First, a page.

Can We Acquire a Super Memory?

Posted on March 10, 2017

Photo: flickr

Elite memory athletes can memorise hundreds of binary digits without a hitch, while we may feel that we struggle after, say, the first ten. Are their brains different from ours?

Research shows that yes, their brains are indeed different from ours, but this does not make them superhuman. Many of these athletes have perfected memorisation techniques that help them to achieve the seemingly impossible. There is now concrete evidence to prove that most laymen can train themselves, and subsequently their brains, to apply these same memorisation techniques, and thus effectively rewire their brains.

Martin Dresler’s research team at Radboud University found that the brains of memory athletes have different connection pathways as compared to the brains of people who have never undergone memory training. However, subjects who underwent several weeks of memory training began to show changes in their neural pathways; these pathways began to shift and started to resemble those of the elite memory athletes.

Just as a well-known study found that taxi drivers accumulated more grey matter in their hippocampi as they memorised more information about London’s streets, Dresler and his team wanted to know if these trained memory athletes would exhibit changes in their brains as a result of their training, as well as how these changes happen. MRI scans of both memory athletes and control subjects who have been matched based on gender and IQ – both when the groups were resting and when they were completing a memory task – showed that while there were no distinct differences in any regions of the brains of participants from both groups, there were subtler differences in neurological pathways and connections. The patterns of brain connectivity in brains of memory athletes were not the same as those of the control participants.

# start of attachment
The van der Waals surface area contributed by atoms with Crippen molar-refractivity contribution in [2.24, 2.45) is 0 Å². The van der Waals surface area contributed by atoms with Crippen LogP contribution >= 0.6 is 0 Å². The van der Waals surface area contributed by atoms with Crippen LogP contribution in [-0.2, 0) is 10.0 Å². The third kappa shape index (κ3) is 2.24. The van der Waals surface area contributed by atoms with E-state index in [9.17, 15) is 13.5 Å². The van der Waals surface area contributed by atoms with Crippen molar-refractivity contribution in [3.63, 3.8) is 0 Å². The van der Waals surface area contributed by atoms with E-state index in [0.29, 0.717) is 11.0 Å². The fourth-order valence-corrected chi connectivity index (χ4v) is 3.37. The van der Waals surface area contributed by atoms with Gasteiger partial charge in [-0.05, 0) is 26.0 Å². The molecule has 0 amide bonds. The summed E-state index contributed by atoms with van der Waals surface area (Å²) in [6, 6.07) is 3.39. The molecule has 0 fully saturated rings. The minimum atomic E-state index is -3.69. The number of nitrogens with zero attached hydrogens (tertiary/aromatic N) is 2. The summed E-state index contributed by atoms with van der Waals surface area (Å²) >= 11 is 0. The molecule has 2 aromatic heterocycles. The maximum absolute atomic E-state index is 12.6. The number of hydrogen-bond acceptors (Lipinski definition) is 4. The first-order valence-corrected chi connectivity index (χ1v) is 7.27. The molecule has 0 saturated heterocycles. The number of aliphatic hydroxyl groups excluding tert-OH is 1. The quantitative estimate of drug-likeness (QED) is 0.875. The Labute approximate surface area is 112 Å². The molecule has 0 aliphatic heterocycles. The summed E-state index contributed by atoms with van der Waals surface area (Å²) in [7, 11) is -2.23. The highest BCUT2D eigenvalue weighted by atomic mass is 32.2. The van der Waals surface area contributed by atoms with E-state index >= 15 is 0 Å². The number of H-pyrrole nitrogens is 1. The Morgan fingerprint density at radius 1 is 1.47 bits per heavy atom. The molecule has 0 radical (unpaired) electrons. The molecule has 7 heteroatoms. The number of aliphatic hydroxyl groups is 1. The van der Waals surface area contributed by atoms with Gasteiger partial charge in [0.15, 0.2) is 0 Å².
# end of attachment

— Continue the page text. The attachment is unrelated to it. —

Dresler’s team then conducted another study with three groups of participants: 1) an experimental group that was given rigorous memory training for half an hour a day for six weeks 2) an active control group that was taught how to carry out the n-back, a memory task that does not focus on long-term memory and 3) a passive control group. The experimental group showed great improvements in their memory tasks, while the latter two exhibited no changes after those six weeks. It was then found that, like before, there were no large-scale changes to parts of their brains, but it was the wiring of their neural connections that began to change and resemble those of memory athletes.

What this means is that our brains have tremendous potential to grow, respond to changes and adapt accordingly. Not only were the experimental subjects able to improve their memory, but they have also shown that it is possible to mould our brains to make them work like those of the most accomplished memorisers in the world. Indeed, we are not so different from them after all.

Category(s):Academic Issues

Source material from Scientific American